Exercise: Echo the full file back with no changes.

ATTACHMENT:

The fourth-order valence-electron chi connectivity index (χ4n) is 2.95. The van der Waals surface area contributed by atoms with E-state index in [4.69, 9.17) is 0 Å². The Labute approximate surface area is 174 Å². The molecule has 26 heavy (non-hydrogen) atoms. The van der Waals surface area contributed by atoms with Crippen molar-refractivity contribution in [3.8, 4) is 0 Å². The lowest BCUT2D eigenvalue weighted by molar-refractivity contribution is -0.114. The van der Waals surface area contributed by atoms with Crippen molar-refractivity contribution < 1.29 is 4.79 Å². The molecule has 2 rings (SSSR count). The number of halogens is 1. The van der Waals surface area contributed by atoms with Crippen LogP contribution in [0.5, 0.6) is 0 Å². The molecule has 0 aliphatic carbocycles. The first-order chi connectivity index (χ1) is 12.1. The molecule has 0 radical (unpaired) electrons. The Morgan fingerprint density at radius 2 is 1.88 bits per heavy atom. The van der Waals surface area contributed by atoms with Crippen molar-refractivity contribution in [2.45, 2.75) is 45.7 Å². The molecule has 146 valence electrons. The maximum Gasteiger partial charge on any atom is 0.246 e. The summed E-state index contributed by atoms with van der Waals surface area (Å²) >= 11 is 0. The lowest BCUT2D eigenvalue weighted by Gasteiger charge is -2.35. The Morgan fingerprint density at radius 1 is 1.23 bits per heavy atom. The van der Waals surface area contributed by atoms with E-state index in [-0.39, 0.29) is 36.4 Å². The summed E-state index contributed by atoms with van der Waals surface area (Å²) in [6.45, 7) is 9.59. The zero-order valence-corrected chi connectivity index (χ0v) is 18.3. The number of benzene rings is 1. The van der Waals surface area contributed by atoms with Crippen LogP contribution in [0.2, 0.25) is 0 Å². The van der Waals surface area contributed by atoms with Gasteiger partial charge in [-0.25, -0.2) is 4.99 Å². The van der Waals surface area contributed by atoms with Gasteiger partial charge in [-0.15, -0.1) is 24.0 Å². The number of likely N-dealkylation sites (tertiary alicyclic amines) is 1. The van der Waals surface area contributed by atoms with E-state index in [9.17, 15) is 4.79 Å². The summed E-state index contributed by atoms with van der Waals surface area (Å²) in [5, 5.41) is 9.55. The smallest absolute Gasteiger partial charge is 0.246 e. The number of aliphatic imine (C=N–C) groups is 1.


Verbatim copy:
The fourth-order valence-electron chi connectivity index (χ4n) is 2.95. The van der Waals surface area contributed by atoms with E-state index in [4.69, 9.17) is 0 Å². The Labute approximate surface area is 174 Å². The molecule has 26 heavy (non-hydrogen) atoms. The van der Waals surface area contributed by atoms with Crippen molar-refractivity contribution in [3.8, 4) is 0 Å². The lowest BCUT2D eigenvalue weighted by molar-refractivity contribution is -0.114. The van der Waals surface area contributed by atoms with Crippen molar-refractivity contribution < 1.29 is 4.79 Å². The molecule has 2 rings (SSSR count). The number of halogens is 1. The van der Waals surface area contributed by atoms with Crippen LogP contribution in [0.5, 0.6) is 0 Å². The molecule has 0 aliphatic carbocycles. The first-order chi connectivity index (χ1) is 12.1. The molecule has 0 radical (unpaired) electrons. The Morgan fingerprint density at radius 2 is 1.88 bits per heavy atom. The van der Waals surface area contributed by atoms with Crippen molar-refractivity contribution in [2.45, 2.75) is 45.7 Å². The molecule has 146 valence electrons. The maximum Gasteiger partial charge on any atom is 0.246 e. The summed E-state index contributed by atoms with van der Waals surface area (Å²) >= 11 is 0. The lowest BCUT2D eigenvalue weighted by Gasteiger charge is -2.35. The Morgan fingerprint density at radius 1 is 1.23 bits per heavy atom. The van der Waals surface area contributed by atoms with E-state index in [-0.39, 0.29) is 36.4 Å². The summed E-state index contributed by atoms with van der Waals surface area (Å²) in [6.45, 7) is 9.59. The zero-order valence-corrected chi connectivity index (χ0v) is 18.3. The number of benzene rings is 1. The van der Waals surface area contributed by atoms with Crippen LogP contribution in [0.2, 0.25) is 0 Å². The van der Waals surface area contributed by atoms with Gasteiger partial charge in [-0.25, -0.2) is 4.99 Å². The van der Waals surface area contributed by atoms with Gasteiger partial charge in [-0.15, -0.1) is 24.0 Å². The number of likely N-dealkylation sites (tertiary alicyclic amines) is 1. The van der Waals surface area contributed by atoms with E-state index in [9.17, 15) is 4.79 Å². The summed E-state index contributed by atoms with van der Waals surface area (Å²) in [5, 5.41) is 9.55. The smallest absolute Gasteiger partial charge is 0.246 e. The number of aliphatic imine (C=N–C) groups is 1.